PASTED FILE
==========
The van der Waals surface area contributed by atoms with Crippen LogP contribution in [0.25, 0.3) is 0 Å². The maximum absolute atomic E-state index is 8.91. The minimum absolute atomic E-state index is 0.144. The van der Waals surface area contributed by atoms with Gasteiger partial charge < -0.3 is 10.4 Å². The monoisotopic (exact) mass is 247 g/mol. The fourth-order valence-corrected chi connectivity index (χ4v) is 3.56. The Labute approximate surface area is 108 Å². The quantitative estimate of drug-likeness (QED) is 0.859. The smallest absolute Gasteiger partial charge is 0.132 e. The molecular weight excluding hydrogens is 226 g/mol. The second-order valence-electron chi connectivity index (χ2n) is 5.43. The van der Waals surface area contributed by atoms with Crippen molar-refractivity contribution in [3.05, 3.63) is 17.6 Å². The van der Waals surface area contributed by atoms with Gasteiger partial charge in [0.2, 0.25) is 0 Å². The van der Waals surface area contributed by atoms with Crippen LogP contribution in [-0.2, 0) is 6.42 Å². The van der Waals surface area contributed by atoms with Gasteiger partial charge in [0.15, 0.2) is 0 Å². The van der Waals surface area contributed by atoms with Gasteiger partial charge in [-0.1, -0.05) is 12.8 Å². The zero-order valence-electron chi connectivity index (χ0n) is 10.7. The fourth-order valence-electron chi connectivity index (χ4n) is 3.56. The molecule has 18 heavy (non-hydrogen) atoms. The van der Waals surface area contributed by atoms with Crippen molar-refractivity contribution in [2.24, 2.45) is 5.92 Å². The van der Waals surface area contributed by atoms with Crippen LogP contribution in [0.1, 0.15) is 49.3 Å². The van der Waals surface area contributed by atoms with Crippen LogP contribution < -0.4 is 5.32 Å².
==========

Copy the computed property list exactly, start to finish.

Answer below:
The van der Waals surface area contributed by atoms with Crippen LogP contribution in [0.25, 0.3) is 0 Å². The maximum absolute atomic E-state index is 8.91. The minimum absolute atomic E-state index is 0.144. The van der Waals surface area contributed by atoms with Gasteiger partial charge < -0.3 is 10.4 Å². The monoisotopic (exact) mass is 247 g/mol. The fourth-order valence-corrected chi connectivity index (χ4v) is 3.56. The Labute approximate surface area is 108 Å². The quantitative estimate of drug-likeness (QED) is 0.859. The smallest absolute Gasteiger partial charge is 0.132 e. The molecular weight excluding hydrogens is 226 g/mol. The second-order valence-electron chi connectivity index (χ2n) is 5.43. The van der Waals surface area contributed by atoms with Crippen molar-refractivity contribution in [3.05, 3.63) is 17.6 Å². The van der Waals surface area contributed by atoms with Gasteiger partial charge in [0.2, 0.25) is 0 Å². The van der Waals surface area contributed by atoms with Crippen LogP contribution in [-0.2, 0) is 6.42 Å². The van der Waals surface area contributed by atoms with Gasteiger partial charge in [0.15, 0.2) is 0 Å². The van der Waals surface area contributed by atoms with Gasteiger partial charge in [-0.1, -0.05) is 12.8 Å². The zero-order valence-electron chi connectivity index (χ0n) is 10.7. The fourth-order valence-electron chi connectivity index (χ4n) is 3.56. The molecule has 18 heavy (non-hydrogen) atoms. The van der Waals surface area contributed by atoms with Crippen molar-refractivity contribution in [2.24, 2.45) is 5.92 Å². The van der Waals surface area contributed by atoms with Crippen LogP contribution in [0.1, 0.15) is 49.3 Å². The van der Waals surface area contributed by atoms with Crippen LogP contribution < -0.4 is 5.32 Å².